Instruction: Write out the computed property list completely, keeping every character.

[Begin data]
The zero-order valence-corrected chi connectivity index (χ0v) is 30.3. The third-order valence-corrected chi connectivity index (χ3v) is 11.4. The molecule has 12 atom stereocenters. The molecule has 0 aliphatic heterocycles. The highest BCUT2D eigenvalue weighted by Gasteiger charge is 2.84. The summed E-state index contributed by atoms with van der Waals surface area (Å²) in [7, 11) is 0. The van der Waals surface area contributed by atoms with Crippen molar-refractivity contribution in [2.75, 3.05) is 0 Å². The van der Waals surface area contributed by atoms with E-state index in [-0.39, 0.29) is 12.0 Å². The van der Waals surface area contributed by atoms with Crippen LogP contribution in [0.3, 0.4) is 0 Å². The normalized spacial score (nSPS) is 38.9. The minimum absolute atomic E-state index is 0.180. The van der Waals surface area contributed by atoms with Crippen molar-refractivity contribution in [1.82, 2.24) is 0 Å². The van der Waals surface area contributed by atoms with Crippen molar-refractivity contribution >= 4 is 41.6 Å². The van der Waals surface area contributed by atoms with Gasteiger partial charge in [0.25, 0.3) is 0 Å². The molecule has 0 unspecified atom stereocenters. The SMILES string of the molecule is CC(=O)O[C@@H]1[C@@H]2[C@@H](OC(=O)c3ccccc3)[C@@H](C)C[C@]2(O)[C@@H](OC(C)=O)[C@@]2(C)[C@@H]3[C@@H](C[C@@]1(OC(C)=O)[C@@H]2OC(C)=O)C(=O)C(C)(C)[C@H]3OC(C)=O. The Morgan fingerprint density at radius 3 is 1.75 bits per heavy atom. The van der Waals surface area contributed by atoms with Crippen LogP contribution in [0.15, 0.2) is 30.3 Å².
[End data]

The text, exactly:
The zero-order valence-corrected chi connectivity index (χ0v) is 30.3. The third-order valence-corrected chi connectivity index (χ3v) is 11.4. The molecule has 12 atom stereocenters. The molecule has 0 aliphatic heterocycles. The highest BCUT2D eigenvalue weighted by Gasteiger charge is 2.84. The summed E-state index contributed by atoms with van der Waals surface area (Å²) in [7, 11) is 0. The van der Waals surface area contributed by atoms with Crippen molar-refractivity contribution in [2.75, 3.05) is 0 Å². The van der Waals surface area contributed by atoms with E-state index in [-0.39, 0.29) is 12.0 Å². The van der Waals surface area contributed by atoms with Crippen LogP contribution in [0.3, 0.4) is 0 Å². The normalized spacial score (nSPS) is 38.9. The minimum absolute atomic E-state index is 0.180. The van der Waals surface area contributed by atoms with Crippen molar-refractivity contribution in [1.82, 2.24) is 0 Å². The van der Waals surface area contributed by atoms with Crippen molar-refractivity contribution >= 4 is 41.6 Å². The van der Waals surface area contributed by atoms with Gasteiger partial charge in [0.25, 0.3) is 0 Å². The molecule has 0 unspecified atom stereocenters. The SMILES string of the molecule is CC(=O)O[C@@H]1[C@@H]2[C@@H](OC(=O)c3ccccc3)[C@@H](C)C[C@]2(O)[C@@H](OC(C)=O)[C@@]2(C)[C@@H]3[C@@H](C[C@@]1(OC(C)=O)[C@@H]2OC(C)=O)C(=O)C(C)(C)[C@H]3OC(C)=O. The Morgan fingerprint density at radius 3 is 1.75 bits per heavy atom. The van der Waals surface area contributed by atoms with Crippen LogP contribution in [0.15, 0.2) is 30.3 Å².